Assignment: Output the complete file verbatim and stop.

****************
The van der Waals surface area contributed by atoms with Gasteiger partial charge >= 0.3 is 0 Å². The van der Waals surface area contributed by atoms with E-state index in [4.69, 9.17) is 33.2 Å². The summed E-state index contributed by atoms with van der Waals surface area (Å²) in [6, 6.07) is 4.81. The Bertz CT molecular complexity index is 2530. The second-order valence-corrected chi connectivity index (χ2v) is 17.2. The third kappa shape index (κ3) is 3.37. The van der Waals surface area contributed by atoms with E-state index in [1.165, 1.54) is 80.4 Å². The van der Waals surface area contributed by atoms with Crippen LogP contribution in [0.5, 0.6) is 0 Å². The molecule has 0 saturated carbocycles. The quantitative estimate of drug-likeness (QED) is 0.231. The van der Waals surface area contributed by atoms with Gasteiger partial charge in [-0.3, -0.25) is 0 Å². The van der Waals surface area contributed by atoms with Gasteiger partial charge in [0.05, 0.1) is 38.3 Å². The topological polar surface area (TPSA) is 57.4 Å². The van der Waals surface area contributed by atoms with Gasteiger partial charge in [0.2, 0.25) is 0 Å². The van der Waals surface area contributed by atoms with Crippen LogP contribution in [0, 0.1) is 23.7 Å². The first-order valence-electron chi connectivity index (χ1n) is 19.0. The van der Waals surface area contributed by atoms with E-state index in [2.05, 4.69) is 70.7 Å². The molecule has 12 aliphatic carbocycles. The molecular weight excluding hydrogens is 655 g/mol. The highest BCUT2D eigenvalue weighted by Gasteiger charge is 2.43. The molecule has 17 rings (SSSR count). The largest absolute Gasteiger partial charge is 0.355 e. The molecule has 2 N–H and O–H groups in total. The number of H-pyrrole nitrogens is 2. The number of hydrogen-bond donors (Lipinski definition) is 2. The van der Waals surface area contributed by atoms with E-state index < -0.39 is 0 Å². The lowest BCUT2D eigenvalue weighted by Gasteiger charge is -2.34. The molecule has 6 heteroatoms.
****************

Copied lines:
The van der Waals surface area contributed by atoms with Gasteiger partial charge >= 0.3 is 0 Å². The van der Waals surface area contributed by atoms with E-state index in [4.69, 9.17) is 33.2 Å². The summed E-state index contributed by atoms with van der Waals surface area (Å²) in [6, 6.07) is 4.81. The Bertz CT molecular complexity index is 2530. The second-order valence-corrected chi connectivity index (χ2v) is 17.2. The third kappa shape index (κ3) is 3.37. The van der Waals surface area contributed by atoms with E-state index in [1.165, 1.54) is 80.4 Å². The van der Waals surface area contributed by atoms with Crippen LogP contribution in [0.5, 0.6) is 0 Å². The molecule has 0 saturated carbocycles. The quantitative estimate of drug-likeness (QED) is 0.231. The van der Waals surface area contributed by atoms with Gasteiger partial charge in [-0.3, -0.25) is 0 Å². The van der Waals surface area contributed by atoms with Gasteiger partial charge in [0.05, 0.1) is 38.3 Å². The topological polar surface area (TPSA) is 57.4 Å². The van der Waals surface area contributed by atoms with Gasteiger partial charge in [0.2, 0.25) is 0 Å². The van der Waals surface area contributed by atoms with Crippen LogP contribution in [0, 0.1) is 23.7 Å². The first-order valence-electron chi connectivity index (χ1n) is 19.0. The van der Waals surface area contributed by atoms with E-state index in [2.05, 4.69) is 70.7 Å². The molecule has 12 aliphatic carbocycles. The molecular weight excluding hydrogens is 655 g/mol. The highest BCUT2D eigenvalue weighted by Gasteiger charge is 2.43. The molecule has 17 rings (SSSR count). The largest absolute Gasteiger partial charge is 0.355 e. The molecule has 2 N–H and O–H groups in total. The number of H-pyrrole nitrogens is 2. The number of hydrogen-bond donors (Lipinski definition) is 2. The van der Waals surface area contributed by atoms with E-state index < -0.39 is 0 Å². The lowest BCUT2D eigenvalue weighted by Gasteiger charge is -2.34. The molecule has 6 heteroatoms.